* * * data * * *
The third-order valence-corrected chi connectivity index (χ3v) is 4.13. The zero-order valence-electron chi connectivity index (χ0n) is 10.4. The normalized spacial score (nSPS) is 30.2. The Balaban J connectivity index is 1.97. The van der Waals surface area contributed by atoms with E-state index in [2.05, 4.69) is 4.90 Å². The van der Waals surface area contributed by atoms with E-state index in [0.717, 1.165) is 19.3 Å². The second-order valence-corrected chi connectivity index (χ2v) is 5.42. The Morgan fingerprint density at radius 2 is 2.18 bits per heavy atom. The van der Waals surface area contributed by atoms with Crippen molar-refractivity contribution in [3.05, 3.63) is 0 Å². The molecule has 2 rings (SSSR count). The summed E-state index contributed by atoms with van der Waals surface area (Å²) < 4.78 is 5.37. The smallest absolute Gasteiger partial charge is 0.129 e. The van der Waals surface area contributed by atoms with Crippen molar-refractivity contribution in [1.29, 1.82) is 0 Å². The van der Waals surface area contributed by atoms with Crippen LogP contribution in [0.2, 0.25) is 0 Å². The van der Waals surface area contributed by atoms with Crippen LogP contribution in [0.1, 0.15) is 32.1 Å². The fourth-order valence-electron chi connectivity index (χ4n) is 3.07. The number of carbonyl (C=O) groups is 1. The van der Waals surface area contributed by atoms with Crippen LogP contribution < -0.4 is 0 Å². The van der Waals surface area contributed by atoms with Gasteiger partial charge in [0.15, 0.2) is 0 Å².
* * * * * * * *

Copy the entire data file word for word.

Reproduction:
The third-order valence-corrected chi connectivity index (χ3v) is 4.13. The zero-order valence-electron chi connectivity index (χ0n) is 10.4. The normalized spacial score (nSPS) is 30.2. The Balaban J connectivity index is 1.97. The van der Waals surface area contributed by atoms with E-state index in [2.05, 4.69) is 4.90 Å². The van der Waals surface area contributed by atoms with E-state index in [0.717, 1.165) is 19.3 Å². The second-order valence-corrected chi connectivity index (χ2v) is 5.42. The Morgan fingerprint density at radius 2 is 2.18 bits per heavy atom. The van der Waals surface area contributed by atoms with Crippen molar-refractivity contribution in [3.05, 3.63) is 0 Å². The molecule has 2 rings (SSSR count). The summed E-state index contributed by atoms with van der Waals surface area (Å²) < 4.78 is 5.37. The smallest absolute Gasteiger partial charge is 0.129 e. The van der Waals surface area contributed by atoms with Crippen molar-refractivity contribution in [1.29, 1.82) is 0 Å². The van der Waals surface area contributed by atoms with Crippen LogP contribution in [0.2, 0.25) is 0 Å². The van der Waals surface area contributed by atoms with Crippen LogP contribution in [0.1, 0.15) is 32.1 Å². The fourth-order valence-electron chi connectivity index (χ4n) is 3.07. The number of carbonyl (C=O) groups is 1. The van der Waals surface area contributed by atoms with Crippen LogP contribution < -0.4 is 0 Å². The van der Waals surface area contributed by atoms with Gasteiger partial charge in [0.15, 0.2) is 0 Å².